For the second time in the space of a month, the Queen has expressed her concern about the state of the national debate as the UK edges towards the moment it leaves the European Union.
She warned about the challenges facing the country at a time when there is political stalemate at Westminster.
The Monarch said people should follow "tried and tested recipes" such as "speaking well of each other and respecting different points of view".
It would appear that the political crisis caused by the Brexit deadlock, the increasingly angry tone of the national debate as well as the hounding of some MPs by protesters has all led the Queen to express her concern, once again, in public.
She was speaking at the Sandringham Women’s Institute today – an event the Queen attends every January while she is staying on her Norfolk estate.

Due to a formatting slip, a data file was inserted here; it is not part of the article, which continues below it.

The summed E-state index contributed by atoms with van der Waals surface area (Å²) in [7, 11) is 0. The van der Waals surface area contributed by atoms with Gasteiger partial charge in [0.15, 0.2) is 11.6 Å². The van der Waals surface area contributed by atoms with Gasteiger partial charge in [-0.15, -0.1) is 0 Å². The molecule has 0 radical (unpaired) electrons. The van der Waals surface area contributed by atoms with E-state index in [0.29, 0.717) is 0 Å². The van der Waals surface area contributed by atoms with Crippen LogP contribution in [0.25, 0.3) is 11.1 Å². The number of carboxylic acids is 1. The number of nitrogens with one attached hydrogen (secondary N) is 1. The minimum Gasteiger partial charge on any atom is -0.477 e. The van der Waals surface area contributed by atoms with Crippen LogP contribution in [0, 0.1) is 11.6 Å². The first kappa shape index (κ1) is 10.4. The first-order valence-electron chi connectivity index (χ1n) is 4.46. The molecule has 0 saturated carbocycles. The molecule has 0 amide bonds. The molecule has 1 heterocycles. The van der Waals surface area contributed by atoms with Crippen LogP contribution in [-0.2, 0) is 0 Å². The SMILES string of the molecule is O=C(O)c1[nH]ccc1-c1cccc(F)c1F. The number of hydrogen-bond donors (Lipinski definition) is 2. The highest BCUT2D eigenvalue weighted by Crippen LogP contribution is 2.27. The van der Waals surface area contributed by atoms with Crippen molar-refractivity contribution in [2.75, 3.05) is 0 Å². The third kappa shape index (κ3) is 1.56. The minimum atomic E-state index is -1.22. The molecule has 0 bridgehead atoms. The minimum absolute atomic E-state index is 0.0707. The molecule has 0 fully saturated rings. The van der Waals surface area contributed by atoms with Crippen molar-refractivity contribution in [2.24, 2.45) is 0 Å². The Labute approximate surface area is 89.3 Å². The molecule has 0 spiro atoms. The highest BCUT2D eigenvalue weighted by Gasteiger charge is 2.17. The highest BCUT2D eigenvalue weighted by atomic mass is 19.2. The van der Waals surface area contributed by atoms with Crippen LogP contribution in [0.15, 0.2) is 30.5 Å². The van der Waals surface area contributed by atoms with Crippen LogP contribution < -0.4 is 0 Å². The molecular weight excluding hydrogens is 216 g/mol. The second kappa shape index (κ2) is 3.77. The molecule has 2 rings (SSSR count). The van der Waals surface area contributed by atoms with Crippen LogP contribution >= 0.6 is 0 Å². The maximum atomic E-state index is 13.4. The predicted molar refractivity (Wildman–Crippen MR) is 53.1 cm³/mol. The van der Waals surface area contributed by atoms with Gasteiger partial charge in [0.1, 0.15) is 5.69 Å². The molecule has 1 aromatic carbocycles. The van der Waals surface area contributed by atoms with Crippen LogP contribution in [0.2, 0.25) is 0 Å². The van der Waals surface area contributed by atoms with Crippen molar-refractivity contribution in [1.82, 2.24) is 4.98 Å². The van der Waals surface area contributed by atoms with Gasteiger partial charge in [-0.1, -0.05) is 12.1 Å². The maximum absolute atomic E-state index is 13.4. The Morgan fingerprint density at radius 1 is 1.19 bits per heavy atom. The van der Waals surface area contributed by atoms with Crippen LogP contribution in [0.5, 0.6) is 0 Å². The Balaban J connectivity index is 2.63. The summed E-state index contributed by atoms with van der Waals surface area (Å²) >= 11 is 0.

“Of course, every generation faces fresh challenges and opportunities”, she said.
But she added: “As we look for new answers in the modern age, I for one prefer the tried and tested recipes, like speaking well of each other and respecting different points of view; coming together to seek out the common ground; and never losing sight of the bigger picture. To me, these approaches are timeless, and I commend them to everyone.”
Other senior members of the Royal Family are considering joining the Queen in the coming weeks to call for greater tolerance and more understanding of opposing views.
It suggests they, too, are worried by the changing nature of the public discourse in the UK and the impact it might have on community cohesion.
In her traditional Christmas Day message last month, the Queen urged people with "deeply held differences" to respect each other’s views and be more understanding.
Less than a month later, she has felt the need once more to ask people to show more respect.
The Queen will stay in Sandringham until the date of her father’s death, Accession Day, on 6 February.